I am continuing on from yesterday's post. There were many comments about how we are sometimes treated when we live the way we do, some comments about government assistance and some questioning how to help. Let's discuss all of those things.
BTW, my Frugal Home workshops are simply a continuation of what we discuss here. We talk about budgeting, how to lower the cost of living by shopping for bargains, stockpiling and reading meters etc., and green cleaning. What I try to do is to tell people how I live, without preaching. If this works for me then it might work for others too. If it doesn't, that's fine, I'm not trying to form a cult. What I hope to do is to show others that there are alternatives and that we don't have to work till we drop, wear fashions we don't like and that getting off the consumer merry-go-round is enriching and has the potential to improve life. One of my most favourite people to attend one of my workshops was a young girl around 28 years of age with a couple of young children. I noticed her paying very close attention to everything I said, she asked various questions, and then close to the end of the workshop, she asked: "You mean we don't have to live like this?". And I say to it everyone here and to everyone who will listen, NO WE DON'T! (If she is still reading here, hi Natalie!)
So, why should we even bother to get this message out? It will help others and it will facilitate change. When more people understand why we live as we do, when more people join us, when it is seen as a valid lifestyle choice, we won't be having discussions like this anymore. It will make it easier for us when other GET it. The world will be better for it and we won't be made feel like second-class citizens. Mind you, I never do. When I first started telling my friends about my changes, they thought it was odd but they have always enjoyed the home baked bread and the comforts of my home. And now many of them see the point and have joined me. When I come across someone who wonders why, I never feel inferior or second class, I just feel different, and that makes me feel good. I know I am doing the right thing for me and my family. If others don't see that, I don't care.
And how do we get this message out. Start by telling your family and friends what you're doing, and by showing them, by example, that it works. Don't preach, just show them small things and tell them that these changes have made you happy and move on. If they ask more questions, answer them, but don't try to convince them. Just be a guide for them, if you're convincing, they'll pick it up. You could also offer to show someone how to do something if they show any interest. Share your green cleaning recipes. Make up some soap and dishcloths and give them as gifts. Offer to teach gardening, knitting or crochet at your local school. If you have a neighbourhood or community centre, offer to present some life skills worskshops - subjects like soap making, bread making, preserving/canning, sewing and mending will be very popular. Don't expect to be paid. Your reward will be that you're helping people live well and you'll help create a better perception of simple living in our communities.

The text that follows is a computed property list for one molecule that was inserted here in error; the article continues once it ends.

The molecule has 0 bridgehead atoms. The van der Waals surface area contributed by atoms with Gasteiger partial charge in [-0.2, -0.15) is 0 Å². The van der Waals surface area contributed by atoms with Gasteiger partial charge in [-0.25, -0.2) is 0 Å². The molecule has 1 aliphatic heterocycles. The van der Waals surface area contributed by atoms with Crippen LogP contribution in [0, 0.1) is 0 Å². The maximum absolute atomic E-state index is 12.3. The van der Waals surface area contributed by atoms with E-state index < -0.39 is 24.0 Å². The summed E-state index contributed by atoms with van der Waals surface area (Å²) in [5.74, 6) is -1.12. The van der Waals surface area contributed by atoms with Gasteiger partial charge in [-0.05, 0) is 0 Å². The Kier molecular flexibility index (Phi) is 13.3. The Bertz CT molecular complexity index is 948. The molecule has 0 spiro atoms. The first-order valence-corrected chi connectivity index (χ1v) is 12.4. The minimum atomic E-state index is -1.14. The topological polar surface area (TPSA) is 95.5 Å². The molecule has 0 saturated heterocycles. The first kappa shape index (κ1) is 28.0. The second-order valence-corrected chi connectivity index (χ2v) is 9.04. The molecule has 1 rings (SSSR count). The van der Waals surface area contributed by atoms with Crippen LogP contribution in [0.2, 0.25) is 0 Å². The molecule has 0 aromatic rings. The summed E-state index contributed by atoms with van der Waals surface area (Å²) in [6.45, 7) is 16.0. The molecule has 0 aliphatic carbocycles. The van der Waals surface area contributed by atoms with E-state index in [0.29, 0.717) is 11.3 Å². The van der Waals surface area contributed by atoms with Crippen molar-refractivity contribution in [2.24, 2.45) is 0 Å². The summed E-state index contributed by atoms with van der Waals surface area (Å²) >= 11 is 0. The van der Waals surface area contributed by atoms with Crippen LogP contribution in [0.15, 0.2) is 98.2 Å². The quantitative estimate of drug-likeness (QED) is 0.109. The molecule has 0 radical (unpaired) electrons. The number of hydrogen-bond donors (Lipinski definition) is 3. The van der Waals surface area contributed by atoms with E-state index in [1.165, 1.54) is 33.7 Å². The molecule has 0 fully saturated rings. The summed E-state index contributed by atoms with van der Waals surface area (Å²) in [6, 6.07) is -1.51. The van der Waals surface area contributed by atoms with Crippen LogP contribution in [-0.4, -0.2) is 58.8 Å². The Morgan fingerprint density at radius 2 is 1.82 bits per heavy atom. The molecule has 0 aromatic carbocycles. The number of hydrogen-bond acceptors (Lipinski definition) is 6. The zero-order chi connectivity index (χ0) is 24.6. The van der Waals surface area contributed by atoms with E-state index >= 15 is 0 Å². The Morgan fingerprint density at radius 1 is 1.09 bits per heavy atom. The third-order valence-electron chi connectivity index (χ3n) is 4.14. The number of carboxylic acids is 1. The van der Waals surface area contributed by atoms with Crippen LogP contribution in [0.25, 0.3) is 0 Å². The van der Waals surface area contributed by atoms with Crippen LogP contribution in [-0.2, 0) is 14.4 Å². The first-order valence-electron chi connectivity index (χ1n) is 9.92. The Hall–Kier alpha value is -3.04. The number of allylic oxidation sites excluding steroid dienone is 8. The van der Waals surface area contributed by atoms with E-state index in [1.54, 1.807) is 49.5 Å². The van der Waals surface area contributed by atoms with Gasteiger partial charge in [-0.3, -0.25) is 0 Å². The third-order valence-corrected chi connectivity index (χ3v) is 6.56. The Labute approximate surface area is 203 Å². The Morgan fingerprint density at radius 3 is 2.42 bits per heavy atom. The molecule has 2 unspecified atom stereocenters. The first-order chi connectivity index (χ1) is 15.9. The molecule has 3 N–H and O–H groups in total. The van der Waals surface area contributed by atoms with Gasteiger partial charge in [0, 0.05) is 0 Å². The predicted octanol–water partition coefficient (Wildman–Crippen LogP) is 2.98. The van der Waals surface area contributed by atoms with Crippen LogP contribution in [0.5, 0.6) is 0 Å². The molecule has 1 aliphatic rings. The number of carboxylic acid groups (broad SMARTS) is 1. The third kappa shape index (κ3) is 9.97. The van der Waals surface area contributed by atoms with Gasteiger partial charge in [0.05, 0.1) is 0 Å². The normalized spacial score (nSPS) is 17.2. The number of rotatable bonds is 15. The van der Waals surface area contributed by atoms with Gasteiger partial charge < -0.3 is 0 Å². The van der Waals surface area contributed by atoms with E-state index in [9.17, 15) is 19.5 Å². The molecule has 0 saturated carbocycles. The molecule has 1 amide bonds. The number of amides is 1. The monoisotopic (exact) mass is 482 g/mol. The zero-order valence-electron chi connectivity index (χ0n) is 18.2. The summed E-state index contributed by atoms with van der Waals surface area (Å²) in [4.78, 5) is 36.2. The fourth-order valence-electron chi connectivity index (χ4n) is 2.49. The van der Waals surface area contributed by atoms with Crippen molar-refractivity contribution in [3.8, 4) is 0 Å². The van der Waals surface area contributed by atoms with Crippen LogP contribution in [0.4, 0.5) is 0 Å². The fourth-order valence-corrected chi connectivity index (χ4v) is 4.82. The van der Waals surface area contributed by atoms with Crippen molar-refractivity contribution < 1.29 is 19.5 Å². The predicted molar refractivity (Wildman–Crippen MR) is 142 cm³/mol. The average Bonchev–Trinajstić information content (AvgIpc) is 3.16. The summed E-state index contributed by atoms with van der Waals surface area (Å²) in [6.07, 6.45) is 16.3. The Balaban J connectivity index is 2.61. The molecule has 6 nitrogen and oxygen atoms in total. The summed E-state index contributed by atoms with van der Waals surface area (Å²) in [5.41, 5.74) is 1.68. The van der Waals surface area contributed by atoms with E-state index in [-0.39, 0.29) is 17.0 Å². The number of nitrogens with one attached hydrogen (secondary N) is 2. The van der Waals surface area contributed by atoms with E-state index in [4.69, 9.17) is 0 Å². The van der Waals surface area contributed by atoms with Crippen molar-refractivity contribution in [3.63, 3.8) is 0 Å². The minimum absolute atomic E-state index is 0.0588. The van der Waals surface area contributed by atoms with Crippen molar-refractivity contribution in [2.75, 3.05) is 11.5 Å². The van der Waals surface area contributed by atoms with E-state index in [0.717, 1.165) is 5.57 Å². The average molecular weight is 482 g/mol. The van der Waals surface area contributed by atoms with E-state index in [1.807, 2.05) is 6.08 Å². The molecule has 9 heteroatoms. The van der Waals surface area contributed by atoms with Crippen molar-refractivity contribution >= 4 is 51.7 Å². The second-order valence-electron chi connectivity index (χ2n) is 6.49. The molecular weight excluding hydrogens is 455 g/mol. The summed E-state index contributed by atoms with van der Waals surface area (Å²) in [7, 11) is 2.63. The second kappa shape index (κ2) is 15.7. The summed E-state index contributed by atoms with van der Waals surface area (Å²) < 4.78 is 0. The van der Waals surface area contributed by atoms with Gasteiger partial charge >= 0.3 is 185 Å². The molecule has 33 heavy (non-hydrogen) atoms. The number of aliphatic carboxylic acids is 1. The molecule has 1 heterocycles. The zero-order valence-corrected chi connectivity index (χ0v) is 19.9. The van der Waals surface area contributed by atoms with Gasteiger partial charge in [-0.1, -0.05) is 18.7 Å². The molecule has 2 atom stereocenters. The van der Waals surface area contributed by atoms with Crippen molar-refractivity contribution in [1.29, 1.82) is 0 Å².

If you're too shy to stand in front of a group, teach your own children and offer to teach their friends in your own kitchen. A couple of quick cooking classes on how to make scones or pancakes, with the kids eating what they cook, could help spark a flame that leads to bigger things.
Don't expect to win everyone over. And be okay with that before you start. You'll save yourself some grief.
Email your favourite magazines and TV stations and ask for articles and programs about cleaning, sewing, home maintenance, grocery shopping on a budget and green cleaning. Tell them you want to see more about successful homemakers - not the ones whose homes look like showpieces but those who are fulfilled by being at home.
Now back to the government help. I don't want governments to support this with money, and I think governments have too much say in what we do already. But I want them to bring compulsory life skills lessons back to schools, starting in primary school. There are a lot of schools in Australia now with vegetable gardens and chooks that primary students look after. They also compost rubbish from the school canteens. This is a safe and steady start to a program that could teach older students a wide range of skills like budgeting, cooking, cleaning, mending, child care, meal planning and car maintenance. The same program could incorporate subjects like understanding advertising, credit cards and mortgages.
I am sure the more we show teenagers how to look after themselves responsibly, the less we'll have to teach them about the dangers of drug taking, alcohol and cigarettes. We need to fill them up with positives so there is little room for negatives to find a way in.
I guess the point is to talk about this and to make it more normal. The more we all take on this role, the faster it will change. Don't expect everyone to be won over and don't be disheartened when someone dismisses you and your ideas. They don't know any better. If someone had told me at the beginning of the economic crisis that two years down the track, many people would see the worth of a simple life and be questioning whether to go back to their former lives, even when they could, I doubt I would have believed them. But that is happening. Economic circumstances have been extremely harsh but they've shown many people that rampant consumerism, high debt and having it all does not make us happy. Change is happening. ... slowly. I encourage you all to share what you know, be generous and open up to those around you and let's see what a difference that will make. Remember, we have to give the information AND inspire people to use it. The alternative is to do nothing, and for me, that's not an option.